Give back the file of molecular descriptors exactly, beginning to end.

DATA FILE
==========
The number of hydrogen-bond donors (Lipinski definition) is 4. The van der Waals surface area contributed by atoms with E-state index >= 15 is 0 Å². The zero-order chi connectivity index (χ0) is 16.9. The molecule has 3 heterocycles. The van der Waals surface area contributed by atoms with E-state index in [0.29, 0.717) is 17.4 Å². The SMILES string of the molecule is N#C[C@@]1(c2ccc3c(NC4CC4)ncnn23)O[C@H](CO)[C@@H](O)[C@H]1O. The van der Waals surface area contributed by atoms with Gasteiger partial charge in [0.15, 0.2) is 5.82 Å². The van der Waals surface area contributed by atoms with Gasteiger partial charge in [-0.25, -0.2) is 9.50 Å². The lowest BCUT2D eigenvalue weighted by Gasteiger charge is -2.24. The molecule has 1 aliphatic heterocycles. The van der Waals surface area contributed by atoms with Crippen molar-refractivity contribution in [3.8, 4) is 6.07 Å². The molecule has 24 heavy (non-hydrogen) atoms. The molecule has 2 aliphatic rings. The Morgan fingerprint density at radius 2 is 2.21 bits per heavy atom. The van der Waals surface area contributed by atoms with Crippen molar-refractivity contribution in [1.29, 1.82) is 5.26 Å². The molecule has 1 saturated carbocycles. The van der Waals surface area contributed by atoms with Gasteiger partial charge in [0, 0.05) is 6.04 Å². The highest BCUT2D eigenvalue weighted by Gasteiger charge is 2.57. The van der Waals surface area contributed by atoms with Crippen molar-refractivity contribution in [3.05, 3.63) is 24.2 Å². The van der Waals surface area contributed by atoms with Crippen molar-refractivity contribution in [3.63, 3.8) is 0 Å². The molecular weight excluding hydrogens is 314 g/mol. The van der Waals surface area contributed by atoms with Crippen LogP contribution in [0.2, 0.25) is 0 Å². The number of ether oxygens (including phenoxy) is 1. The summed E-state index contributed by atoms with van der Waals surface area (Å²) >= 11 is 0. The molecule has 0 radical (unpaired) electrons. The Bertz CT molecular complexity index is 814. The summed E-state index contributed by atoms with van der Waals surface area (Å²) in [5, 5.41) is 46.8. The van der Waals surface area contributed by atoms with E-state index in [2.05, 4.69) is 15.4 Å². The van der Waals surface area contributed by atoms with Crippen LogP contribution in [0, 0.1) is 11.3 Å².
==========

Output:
The number of hydrogen-bond donors (Lipinski definition) is 4. The van der Waals surface area contributed by atoms with E-state index >= 15 is 0 Å². The zero-order chi connectivity index (χ0) is 16.9. The molecule has 3 heterocycles. The van der Waals surface area contributed by atoms with E-state index in [0.29, 0.717) is 17.4 Å². The SMILES string of the molecule is N#C[C@@]1(c2ccc3c(NC4CC4)ncnn23)O[C@H](CO)[C@@H](O)[C@H]1O. The van der Waals surface area contributed by atoms with Gasteiger partial charge in [0.15, 0.2) is 5.82 Å². The van der Waals surface area contributed by atoms with Gasteiger partial charge in [-0.25, -0.2) is 9.50 Å². The lowest BCUT2D eigenvalue weighted by Gasteiger charge is -2.24. The molecule has 1 aliphatic heterocycles. The van der Waals surface area contributed by atoms with Crippen molar-refractivity contribution in [3.8, 4) is 6.07 Å². The molecule has 24 heavy (non-hydrogen) atoms. The molecule has 2 aliphatic rings. The Morgan fingerprint density at radius 2 is 2.21 bits per heavy atom. The van der Waals surface area contributed by atoms with Crippen molar-refractivity contribution in [1.29, 1.82) is 5.26 Å². The molecule has 1 saturated carbocycles. The van der Waals surface area contributed by atoms with Gasteiger partial charge in [0, 0.05) is 6.04 Å². The highest BCUT2D eigenvalue weighted by Gasteiger charge is 2.57. The van der Waals surface area contributed by atoms with Crippen molar-refractivity contribution in [3.05, 3.63) is 24.2 Å². The van der Waals surface area contributed by atoms with Crippen molar-refractivity contribution in [3.63, 3.8) is 0 Å². The molecular weight excluding hydrogens is 314 g/mol. The van der Waals surface area contributed by atoms with Crippen LogP contribution in [0.2, 0.25) is 0 Å². The number of ether oxygens (including phenoxy) is 1. The summed E-state index contributed by atoms with van der Waals surface area (Å²) >= 11 is 0. The molecule has 0 radical (unpaired) electrons. The Bertz CT molecular complexity index is 814. The summed E-state index contributed by atoms with van der Waals surface area (Å²) in [5, 5.41) is 46.8. The van der Waals surface area contributed by atoms with E-state index in [2.05, 4.69) is 15.4 Å². The van der Waals surface area contributed by atoms with Crippen LogP contribution in [0, 0.1) is 11.3 Å².